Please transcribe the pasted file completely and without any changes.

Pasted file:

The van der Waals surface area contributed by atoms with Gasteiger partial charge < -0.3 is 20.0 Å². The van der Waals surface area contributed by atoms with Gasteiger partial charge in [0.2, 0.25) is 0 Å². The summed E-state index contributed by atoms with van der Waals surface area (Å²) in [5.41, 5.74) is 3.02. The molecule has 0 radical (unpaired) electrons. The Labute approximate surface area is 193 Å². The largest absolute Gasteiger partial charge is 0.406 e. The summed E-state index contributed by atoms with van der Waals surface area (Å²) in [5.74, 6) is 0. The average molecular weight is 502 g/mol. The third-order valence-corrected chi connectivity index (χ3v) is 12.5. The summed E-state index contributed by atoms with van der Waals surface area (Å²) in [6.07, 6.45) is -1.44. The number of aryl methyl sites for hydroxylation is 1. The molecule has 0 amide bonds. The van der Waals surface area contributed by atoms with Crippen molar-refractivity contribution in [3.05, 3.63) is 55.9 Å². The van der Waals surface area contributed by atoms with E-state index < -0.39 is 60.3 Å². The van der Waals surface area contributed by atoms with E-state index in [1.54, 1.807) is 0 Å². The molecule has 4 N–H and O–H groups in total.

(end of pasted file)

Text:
The van der Waals surface area contributed by atoms with Gasteiger partial charge < -0.3 is 20.0 Å². The van der Waals surface area contributed by atoms with Gasteiger partial charge in [0.2, 0.25) is 0 Å². The summed E-state index contributed by atoms with van der Waals surface area (Å²) in [5.41, 5.74) is 3.02. The molecule has 0 radical (unpaired) electrons. The Labute approximate surface area is 193 Å². The largest absolute Gasteiger partial charge is 0.406 e. The summed E-state index contributed by atoms with van der Waals surface area (Å²) in [5.74, 6) is 0. The average molecular weight is 502 g/mol. The third-order valence-corrected chi connectivity index (χ3v) is 12.5. The summed E-state index contributed by atoms with van der Waals surface area (Å²) in [6.07, 6.45) is -1.44. The number of aryl methyl sites for hydroxylation is 1. The molecule has 0 amide bonds. The van der Waals surface area contributed by atoms with Crippen molar-refractivity contribution in [3.05, 3.63) is 55.9 Å². The van der Waals surface area contributed by atoms with E-state index < -0.39 is 60.3 Å². The van der Waals surface area contributed by atoms with E-state index in [1.54, 1.807) is 0 Å². The molecule has 4 N–H and O–H groups in total.